CALL For Total And Unconditional Cancellation Of Africa's Debt Iconography 15

TAKE ACTION FOR GLOBAL DEBT cancellatioN

Global Week of Action for Debt Cancellation

The multiple crises of the COVID19 pandemic, the intensified economic recession, and the climate emergency has spotlighted the urgency for raising the calls for debt cancellation and addressing unsustainable and illegitimate debt. Many movements, organisations and collectives are coming together for a Global Week of Action for Debt Cancellation on October 10 to 17. You can join in on activities or organise your own.

Global Week of Action for Debt Cancellation

Visit the Global Week of Action for Debt Cancellation website to join the call, sign on to a letter to governments, IFIs, lenders and more!

Statement: For Total and Unconditional Cancellation of Africa's Debt

The debt crisis in Africa has been slow burning and is now vastly aggravated by Covid-19. Sub-Saharan Africa outstanding public external debt doubled between 2010 and 2018, from US$160 billion to US$365.5 billion as of 31 December 2018; it now stands at US$500 billion. For some countries, debt servicing accounts for more than 25% of their income, and most countries spend more money on debt repayment than they spend on health.

African governments are now struggling to find the money to fight the pandemic and save lives, imperatives undermined by the demands of debt servicing. In contrast, rich countries are investing about 8% of their Gross Domestic Product (GDP), on average, on economic interventions and stimulus measures, while African countries are spending an average of 0.8% of their GDP, which measure hides significant differences across African countries.

African economies, and all productive sectors, are greatly impacted by the pandemic. The collapse of commodity prices and tourism which provides tax revenues and hard currency to many countries, combined with reduced remittances from the African diaspora, further aggravate the situation of many countries whose reserves are rapidly depleting. With the limited foreign exchange reserves countries have left, they will need to choose between investing in health and welfare services to respond to Covid-19 or repaying external debt.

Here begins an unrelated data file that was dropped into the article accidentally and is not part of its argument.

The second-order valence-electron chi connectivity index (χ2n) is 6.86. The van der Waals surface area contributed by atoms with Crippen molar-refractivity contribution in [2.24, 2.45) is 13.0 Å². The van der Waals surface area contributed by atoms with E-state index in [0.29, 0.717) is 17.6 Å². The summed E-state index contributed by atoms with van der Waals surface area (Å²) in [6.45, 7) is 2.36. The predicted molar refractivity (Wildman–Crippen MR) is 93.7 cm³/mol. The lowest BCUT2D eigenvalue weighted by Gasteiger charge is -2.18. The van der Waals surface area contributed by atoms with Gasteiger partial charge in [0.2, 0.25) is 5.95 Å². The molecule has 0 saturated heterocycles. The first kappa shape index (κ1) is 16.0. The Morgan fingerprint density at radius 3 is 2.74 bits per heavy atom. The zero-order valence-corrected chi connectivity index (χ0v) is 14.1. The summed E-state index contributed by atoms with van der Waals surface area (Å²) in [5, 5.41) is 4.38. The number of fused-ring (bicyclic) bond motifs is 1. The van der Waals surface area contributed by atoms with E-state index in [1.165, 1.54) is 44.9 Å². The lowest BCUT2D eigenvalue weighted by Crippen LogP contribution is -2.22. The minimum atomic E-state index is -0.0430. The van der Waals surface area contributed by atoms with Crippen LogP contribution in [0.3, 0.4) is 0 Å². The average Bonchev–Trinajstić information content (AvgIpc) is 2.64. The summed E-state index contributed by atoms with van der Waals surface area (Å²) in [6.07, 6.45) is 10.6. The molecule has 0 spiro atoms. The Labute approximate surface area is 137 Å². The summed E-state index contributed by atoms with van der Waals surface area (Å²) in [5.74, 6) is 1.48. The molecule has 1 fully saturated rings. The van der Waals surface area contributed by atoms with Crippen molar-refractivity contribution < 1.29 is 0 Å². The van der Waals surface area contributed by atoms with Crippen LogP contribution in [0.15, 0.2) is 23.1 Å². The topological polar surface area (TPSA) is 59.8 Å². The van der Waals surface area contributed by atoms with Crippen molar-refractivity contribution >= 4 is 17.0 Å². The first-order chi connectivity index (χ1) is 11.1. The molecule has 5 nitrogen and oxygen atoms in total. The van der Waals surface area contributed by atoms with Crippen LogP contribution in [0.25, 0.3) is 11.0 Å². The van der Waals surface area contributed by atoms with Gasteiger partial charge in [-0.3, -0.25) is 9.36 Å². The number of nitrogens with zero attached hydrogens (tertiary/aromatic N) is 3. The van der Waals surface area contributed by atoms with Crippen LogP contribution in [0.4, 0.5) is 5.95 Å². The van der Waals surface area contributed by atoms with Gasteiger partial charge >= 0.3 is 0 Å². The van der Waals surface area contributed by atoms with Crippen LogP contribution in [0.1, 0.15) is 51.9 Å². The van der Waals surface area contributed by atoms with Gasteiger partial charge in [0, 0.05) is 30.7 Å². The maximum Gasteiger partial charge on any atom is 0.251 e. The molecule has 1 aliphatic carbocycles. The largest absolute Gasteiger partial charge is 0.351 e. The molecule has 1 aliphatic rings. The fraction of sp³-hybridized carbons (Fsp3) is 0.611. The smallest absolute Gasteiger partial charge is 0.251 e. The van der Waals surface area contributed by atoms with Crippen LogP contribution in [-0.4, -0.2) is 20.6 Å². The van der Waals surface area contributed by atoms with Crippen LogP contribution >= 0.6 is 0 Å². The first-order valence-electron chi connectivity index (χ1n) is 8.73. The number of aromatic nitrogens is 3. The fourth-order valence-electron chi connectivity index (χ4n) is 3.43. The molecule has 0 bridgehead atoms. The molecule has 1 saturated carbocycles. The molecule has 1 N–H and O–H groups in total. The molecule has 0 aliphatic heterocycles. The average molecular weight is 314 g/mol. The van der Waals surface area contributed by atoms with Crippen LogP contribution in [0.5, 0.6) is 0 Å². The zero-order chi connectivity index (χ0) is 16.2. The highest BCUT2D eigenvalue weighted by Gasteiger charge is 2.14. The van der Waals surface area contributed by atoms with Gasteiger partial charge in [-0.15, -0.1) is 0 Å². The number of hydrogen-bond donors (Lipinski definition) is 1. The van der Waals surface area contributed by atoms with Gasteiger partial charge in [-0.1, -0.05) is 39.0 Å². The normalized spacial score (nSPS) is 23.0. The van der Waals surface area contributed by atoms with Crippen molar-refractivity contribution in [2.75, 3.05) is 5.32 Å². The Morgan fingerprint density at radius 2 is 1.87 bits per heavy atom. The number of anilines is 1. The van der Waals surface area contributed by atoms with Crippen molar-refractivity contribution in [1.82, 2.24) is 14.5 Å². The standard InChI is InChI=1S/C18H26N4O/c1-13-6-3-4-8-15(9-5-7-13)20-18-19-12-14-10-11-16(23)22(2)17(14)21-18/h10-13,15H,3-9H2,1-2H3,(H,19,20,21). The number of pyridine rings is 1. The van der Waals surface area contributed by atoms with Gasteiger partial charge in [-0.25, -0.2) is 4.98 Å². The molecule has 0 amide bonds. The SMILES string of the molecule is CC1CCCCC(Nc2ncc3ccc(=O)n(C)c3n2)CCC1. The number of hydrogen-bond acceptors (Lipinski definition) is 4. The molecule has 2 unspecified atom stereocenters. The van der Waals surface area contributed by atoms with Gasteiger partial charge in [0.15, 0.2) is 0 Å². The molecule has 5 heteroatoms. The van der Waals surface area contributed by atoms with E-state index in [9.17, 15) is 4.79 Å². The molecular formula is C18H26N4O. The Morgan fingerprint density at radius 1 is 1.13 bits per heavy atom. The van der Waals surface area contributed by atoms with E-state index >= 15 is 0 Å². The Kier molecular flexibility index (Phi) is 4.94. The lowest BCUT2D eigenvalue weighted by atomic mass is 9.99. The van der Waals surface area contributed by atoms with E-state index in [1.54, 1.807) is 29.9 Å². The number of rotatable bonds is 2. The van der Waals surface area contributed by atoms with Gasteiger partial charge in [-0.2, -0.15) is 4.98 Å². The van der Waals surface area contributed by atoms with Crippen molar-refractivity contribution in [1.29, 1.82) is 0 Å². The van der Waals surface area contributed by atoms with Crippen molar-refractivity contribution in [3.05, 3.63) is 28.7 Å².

The continent is also a victim of illicit capital outflows with approximately $850 billion withdrawn from the continent between 1970 and 2008. These illicit flows have crippled African countries and undermined their ability to develop their economies and respond to the unfolding debt and climate crises.

Given all of this, the Covid-19 crisis is likely to trigger large-scale balance-of-payments crises, a sharp decline in production and employment, and a rapid increase in poverty. To avoid this, emerging and developing economies need to have their external debt written off. Humanly speaking, it is better to cancel a debt to meet the needs of citizens than to pay it to creditors.

Click below to read the full statement in English, French, Portuguese and Spanish.

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